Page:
Date of Award


Publication Type

Doctoral Thesis

Degree Name



Electrical and Computer Engineering

First Advisor

Saif, Mehrdad

Second Advisor

Nazri, Gholam-Abbas


Electric Vehicle, Electrochemical-thermal model, Internal resistance, Polarization effect, Pouch type lithium-ion battery, Thermal managment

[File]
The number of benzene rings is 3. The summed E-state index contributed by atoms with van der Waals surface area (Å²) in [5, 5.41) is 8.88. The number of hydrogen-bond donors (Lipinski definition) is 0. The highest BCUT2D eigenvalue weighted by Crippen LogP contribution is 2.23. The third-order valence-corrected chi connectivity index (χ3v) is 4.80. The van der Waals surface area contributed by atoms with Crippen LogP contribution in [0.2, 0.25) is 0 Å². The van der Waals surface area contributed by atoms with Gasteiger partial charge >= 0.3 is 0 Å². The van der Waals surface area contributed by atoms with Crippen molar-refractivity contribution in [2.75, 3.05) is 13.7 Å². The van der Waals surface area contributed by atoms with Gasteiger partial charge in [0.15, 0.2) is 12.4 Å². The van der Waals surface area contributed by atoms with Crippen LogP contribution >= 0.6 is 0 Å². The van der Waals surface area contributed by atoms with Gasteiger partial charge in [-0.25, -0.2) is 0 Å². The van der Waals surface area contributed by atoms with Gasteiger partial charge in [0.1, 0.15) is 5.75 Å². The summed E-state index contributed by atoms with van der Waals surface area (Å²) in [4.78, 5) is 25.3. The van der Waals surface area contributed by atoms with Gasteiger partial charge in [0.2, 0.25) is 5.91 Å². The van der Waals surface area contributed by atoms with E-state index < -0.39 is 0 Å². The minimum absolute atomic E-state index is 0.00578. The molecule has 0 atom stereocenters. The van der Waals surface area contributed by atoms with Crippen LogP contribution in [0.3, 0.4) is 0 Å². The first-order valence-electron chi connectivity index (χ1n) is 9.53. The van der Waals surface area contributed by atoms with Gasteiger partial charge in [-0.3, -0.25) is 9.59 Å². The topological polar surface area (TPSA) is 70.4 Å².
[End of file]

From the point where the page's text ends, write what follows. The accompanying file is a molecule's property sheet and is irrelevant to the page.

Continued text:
This dissertation contributes to the modeling and optimization of Lithium-ion battery’s thermal management for electrified vehicles (EVs). EVs in automotive technology is one of the principal solutions to today’s environmental concerns such as air pollution and greenhouse impacts. Light duty and heavy duty EVs can decrease the amount of the pollution efficiently. EV’s receive their power from installed rechargeable batteries in the car. These batteries are not just utilized to power the car but used for the functioning of lights, wipers and other electrical accessories. The Lithium-ion batteries (LIBs) have attracted a lot of research interest in recent years, due to their high potential as compared to the conventional aqueous based batteries, high gravimetric and volumetric energy density, and high power capability. However, Li-ion batteries suffer from high self-heating, particularly during high power applications and fast charging, which confines their lifetime and cause safety, reliability and environmental concerns. Therefore, the first part of this study consists of the experimental investigation of the charge-discharge behavior and heat generation rate of lithium ion cells at different C-rates to monitor and record the thermal behavior of the cell. A further concern regarding LIBs is strongly dependent on the quality and efficiency of battery thermal management system. Hence, this is extremely important to identify a reliable and accurate battery management system (BMS). Here in the second part, we show that thermal management and the reliability of Li-ion batteries can be drastically improved using optimization technique. Furthermore, a LIB is a compact system including high energy materials which may undergo thermal runaway and explode the battery if overcharged due to the decomposition of battery materials within the electrolyte and electrodes that generate flammable gaseous species. The application of this kind of technology needs many laboratory experiments and simulations to identify the fundamental thermal characteristics of the system before passing it to the real use. An accurate battery model proposes a method to simulate the complex situations of the system without performing time consuming actual tests, thus a reliable scheme to identify the source of heat generation and required parameters to optimize the cell performance is necessary. For this reason, the latest phase of this research covers the development and comparison of a model based on adjustable design parameters to predict and optimize battery performances. This kind of model provides a relationship with the accuracy and simplicity to estimate the cell dynamics during charge and discharge.